GH and especially KH need to be zero or very close for the eggs to survive. The PH really should be at least 6, if not lower (paroes can sometimes be found in water with a PH lower than 3 in their native environment!). Your conductivity is fine for now...there's some debate as to how low the conductivity needs to be for paroes, but something below 50 is almost always sufficient. I have occasionally observed adults eating microworms, but they do not do so with the same enthusiasm as brine shrimp (in contrast to most other small fishes I keep/have kept). I had grindal worms in the past, but these crashed and I haven't replaced them yet. Side note...a surprisingly large number of plants thrive in good paro conditions. In my experience, dwarf lilies, cabomba, duckweed, water lettuce, java moss, round pellia, and java ferns all do reasonably well for me under paro conditions (cabomba and water lettuce grow feverishly). The parosphromenus project would be a good place to go for more information.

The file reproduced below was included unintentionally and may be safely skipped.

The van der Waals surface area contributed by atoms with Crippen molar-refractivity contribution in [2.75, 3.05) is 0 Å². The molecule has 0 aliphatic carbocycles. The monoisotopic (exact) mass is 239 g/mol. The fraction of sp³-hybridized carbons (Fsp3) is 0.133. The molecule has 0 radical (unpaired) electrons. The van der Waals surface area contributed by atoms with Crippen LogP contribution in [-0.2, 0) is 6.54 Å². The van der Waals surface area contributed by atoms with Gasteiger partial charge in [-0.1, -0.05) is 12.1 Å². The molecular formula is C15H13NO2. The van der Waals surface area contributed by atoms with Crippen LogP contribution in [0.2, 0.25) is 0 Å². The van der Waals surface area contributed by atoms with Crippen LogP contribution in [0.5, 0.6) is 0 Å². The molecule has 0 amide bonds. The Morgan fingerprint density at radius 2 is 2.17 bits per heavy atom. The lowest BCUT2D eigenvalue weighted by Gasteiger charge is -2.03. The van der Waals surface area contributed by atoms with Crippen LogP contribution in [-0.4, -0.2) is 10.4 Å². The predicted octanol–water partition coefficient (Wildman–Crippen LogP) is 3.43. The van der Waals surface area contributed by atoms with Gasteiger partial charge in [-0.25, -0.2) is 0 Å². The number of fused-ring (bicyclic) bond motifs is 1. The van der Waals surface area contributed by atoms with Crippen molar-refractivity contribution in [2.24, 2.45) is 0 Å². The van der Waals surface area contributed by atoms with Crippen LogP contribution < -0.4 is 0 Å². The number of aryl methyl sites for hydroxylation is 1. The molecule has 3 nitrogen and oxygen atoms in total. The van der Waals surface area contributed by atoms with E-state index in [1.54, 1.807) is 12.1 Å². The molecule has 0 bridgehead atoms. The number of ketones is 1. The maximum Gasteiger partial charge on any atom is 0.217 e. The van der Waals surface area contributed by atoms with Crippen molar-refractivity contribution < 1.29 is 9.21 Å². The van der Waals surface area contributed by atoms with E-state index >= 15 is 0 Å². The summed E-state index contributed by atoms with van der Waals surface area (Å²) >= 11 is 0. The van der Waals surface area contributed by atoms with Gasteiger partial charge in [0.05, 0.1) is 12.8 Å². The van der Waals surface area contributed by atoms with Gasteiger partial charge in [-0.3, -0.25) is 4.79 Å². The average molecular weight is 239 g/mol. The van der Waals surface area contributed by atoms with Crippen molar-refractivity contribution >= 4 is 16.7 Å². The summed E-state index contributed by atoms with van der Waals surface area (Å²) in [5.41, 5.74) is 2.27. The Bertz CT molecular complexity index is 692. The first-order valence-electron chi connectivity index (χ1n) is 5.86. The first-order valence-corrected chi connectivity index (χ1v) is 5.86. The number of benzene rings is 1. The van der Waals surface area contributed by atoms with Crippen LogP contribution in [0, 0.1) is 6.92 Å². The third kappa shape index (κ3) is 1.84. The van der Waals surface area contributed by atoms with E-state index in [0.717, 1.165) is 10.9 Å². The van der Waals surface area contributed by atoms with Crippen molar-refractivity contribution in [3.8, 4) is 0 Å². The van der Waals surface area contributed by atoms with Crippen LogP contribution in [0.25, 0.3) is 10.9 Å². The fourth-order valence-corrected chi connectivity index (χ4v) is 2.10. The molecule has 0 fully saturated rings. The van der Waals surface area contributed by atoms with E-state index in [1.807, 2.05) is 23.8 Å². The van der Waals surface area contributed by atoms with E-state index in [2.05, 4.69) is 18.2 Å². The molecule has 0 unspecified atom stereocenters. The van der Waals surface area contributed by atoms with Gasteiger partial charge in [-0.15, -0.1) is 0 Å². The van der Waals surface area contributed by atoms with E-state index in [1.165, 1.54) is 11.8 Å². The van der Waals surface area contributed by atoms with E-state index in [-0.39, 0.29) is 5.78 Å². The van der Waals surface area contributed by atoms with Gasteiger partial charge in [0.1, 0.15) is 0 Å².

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post #5 of 7 (permalink) Old 02-17-2017, 06:56 PM Thread Starter
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Originally Posted by Grah the great View Post
GH and especially KH need to be zero or very close for the eggs to survive.....
Yes, I have read every single forum post over at the paro. project! I've just posted on there as well asking a similar question about water.... I am going to experiment and see if adding enough oak leaves/alder cones etc to tap water brings my KH and pH down enough. pH in my current tank is already around 6.2 from just a few small almond leaves/driftwood, so I'm thinking this may be possible.

Thanks for letting me know some more paro-compatible plants! over at the paro project a lot of the posters seem to say that no plants other than java moss/fern/water sprite/floaters can survive paro conditions Nice to hear something different, I'll definitely try the round pellia, cabomba and dwarf water lilies. I'm also tempted to try to get some small tropical marginal pond plants and grow them in a corner emersed...